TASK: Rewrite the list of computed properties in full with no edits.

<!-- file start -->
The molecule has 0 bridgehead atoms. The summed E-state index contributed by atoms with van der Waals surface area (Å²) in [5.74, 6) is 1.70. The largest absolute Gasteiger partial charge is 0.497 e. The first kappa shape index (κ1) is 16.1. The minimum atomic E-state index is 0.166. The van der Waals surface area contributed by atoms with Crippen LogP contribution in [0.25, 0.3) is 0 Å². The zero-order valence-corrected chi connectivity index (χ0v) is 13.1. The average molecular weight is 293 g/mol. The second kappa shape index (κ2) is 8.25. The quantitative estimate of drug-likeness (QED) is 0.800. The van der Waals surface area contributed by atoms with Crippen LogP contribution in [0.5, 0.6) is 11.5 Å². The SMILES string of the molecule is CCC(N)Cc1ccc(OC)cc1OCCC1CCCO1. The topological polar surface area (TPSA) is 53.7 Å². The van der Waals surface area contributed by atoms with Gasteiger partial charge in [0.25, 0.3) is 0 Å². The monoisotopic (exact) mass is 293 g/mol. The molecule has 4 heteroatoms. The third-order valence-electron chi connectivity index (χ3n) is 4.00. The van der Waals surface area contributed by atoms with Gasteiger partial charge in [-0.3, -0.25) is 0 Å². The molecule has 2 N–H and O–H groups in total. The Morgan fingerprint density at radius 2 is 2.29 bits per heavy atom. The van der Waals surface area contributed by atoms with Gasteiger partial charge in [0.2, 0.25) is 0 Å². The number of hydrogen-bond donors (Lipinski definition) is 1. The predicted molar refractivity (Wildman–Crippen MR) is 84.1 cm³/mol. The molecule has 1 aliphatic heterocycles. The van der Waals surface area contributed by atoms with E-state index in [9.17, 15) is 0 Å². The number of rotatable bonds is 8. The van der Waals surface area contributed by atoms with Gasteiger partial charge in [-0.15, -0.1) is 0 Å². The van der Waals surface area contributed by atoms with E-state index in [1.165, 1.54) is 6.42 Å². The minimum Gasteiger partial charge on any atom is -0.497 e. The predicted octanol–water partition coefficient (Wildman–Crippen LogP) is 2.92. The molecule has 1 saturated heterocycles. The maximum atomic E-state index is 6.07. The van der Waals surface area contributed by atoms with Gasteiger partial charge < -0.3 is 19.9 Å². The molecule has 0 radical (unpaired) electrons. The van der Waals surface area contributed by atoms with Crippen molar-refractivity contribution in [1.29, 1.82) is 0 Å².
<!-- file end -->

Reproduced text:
The molecule has 0 bridgehead atoms. The summed E-state index contributed by atoms with van der Waals surface area (Å²) in [5.74, 6) is 1.70. The largest absolute Gasteiger partial charge is 0.497 e. The first kappa shape index (κ1) is 16.1. The minimum atomic E-state index is 0.166. The van der Waals surface area contributed by atoms with Crippen LogP contribution in [0.25, 0.3) is 0 Å². The zero-order valence-corrected chi connectivity index (χ0v) is 13.1. The average molecular weight is 293 g/mol. The second kappa shape index (κ2) is 8.25. The quantitative estimate of drug-likeness (QED) is 0.800. The van der Waals surface area contributed by atoms with Crippen LogP contribution in [0.5, 0.6) is 11.5 Å². The SMILES string of the molecule is CCC(N)Cc1ccc(OC)cc1OCCC1CCCO1. The topological polar surface area (TPSA) is 53.7 Å². The van der Waals surface area contributed by atoms with Gasteiger partial charge in [0.25, 0.3) is 0 Å². The monoisotopic (exact) mass is 293 g/mol. The molecule has 4 heteroatoms. The third-order valence-electron chi connectivity index (χ3n) is 4.00. The van der Waals surface area contributed by atoms with Gasteiger partial charge in [-0.3, -0.25) is 0 Å². The molecule has 2 N–H and O–H groups in total. The Morgan fingerprint density at radius 2 is 2.29 bits per heavy atom. The van der Waals surface area contributed by atoms with Gasteiger partial charge in [0.2, 0.25) is 0 Å². The number of hydrogen-bond donors (Lipinski definition) is 1. The predicted molar refractivity (Wildman–Crippen MR) is 84.1 cm³/mol. The molecule has 1 aliphatic heterocycles. The van der Waals surface area contributed by atoms with E-state index in [9.17, 15) is 0 Å². The number of rotatable bonds is 8. The van der Waals surface area contributed by atoms with Gasteiger partial charge in [-0.15, -0.1) is 0 Å². The van der Waals surface area contributed by atoms with E-state index in [1.165, 1.54) is 6.42 Å². The minimum Gasteiger partial charge on any atom is -0.497 e. The predicted octanol–water partition coefficient (Wildman–Crippen LogP) is 2.92. The molecule has 1 saturated heterocycles. The maximum atomic E-state index is 6.07. The van der Waals surface area contributed by atoms with Gasteiger partial charge < -0.3 is 19.9 Å². The molecule has 0 radical (unpaired) electrons. The van der Waals surface area contributed by atoms with Crippen molar-refractivity contribution in [1.29, 1.82) is 0 Å².